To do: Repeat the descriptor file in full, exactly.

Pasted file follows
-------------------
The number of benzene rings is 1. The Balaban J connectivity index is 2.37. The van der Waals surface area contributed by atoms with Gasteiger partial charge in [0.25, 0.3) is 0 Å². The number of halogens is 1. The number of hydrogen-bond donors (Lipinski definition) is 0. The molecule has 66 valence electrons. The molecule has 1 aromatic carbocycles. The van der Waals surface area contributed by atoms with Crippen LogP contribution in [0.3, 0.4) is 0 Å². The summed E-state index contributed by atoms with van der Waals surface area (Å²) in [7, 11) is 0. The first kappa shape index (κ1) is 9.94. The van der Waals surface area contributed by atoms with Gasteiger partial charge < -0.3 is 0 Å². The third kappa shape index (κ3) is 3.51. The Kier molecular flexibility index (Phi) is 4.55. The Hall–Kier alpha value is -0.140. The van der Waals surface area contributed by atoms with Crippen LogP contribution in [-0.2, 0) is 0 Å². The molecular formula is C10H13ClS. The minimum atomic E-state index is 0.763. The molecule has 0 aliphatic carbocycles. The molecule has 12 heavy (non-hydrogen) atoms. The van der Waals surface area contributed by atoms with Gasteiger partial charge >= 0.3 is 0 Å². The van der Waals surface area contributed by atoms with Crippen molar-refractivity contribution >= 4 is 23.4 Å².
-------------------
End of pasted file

The number of benzene rings is 1. The Balaban J connectivity index is 2.37. The van der Waals surface area contributed by atoms with Gasteiger partial charge in [0.25, 0.3) is 0 Å². The number of halogens is 1. The number of hydrogen-bond donors (Lipinski definition) is 0. The molecule has 66 valence electrons. The molecule has 1 aromatic carbocycles. The van der Waals surface area contributed by atoms with Crippen LogP contribution in [0.3, 0.4) is 0 Å². The summed E-state index contributed by atoms with van der Waals surface area (Å²) in [7, 11) is 0. The first kappa shape index (κ1) is 9.94. The van der Waals surface area contributed by atoms with Gasteiger partial charge < -0.3 is 0 Å². The third kappa shape index (κ3) is 3.51. The Kier molecular flexibility index (Phi) is 4.55. The Hall–Kier alpha value is -0.140. The van der Waals surface area contributed by atoms with Crippen LogP contribution in [-0.2, 0) is 0 Å². The molecular formula is C10H13ClS. The minimum atomic E-state index is 0.763. The molecule has 0 aliphatic carbocycles. The molecule has 12 heavy (non-hydrogen) atoms. The van der Waals surface area contributed by atoms with Gasteiger partial charge >= 0.3 is 0 Å². The van der Waals surface area contributed by atoms with Crippen molar-refractivity contribution >= 4 is 23.4 Å².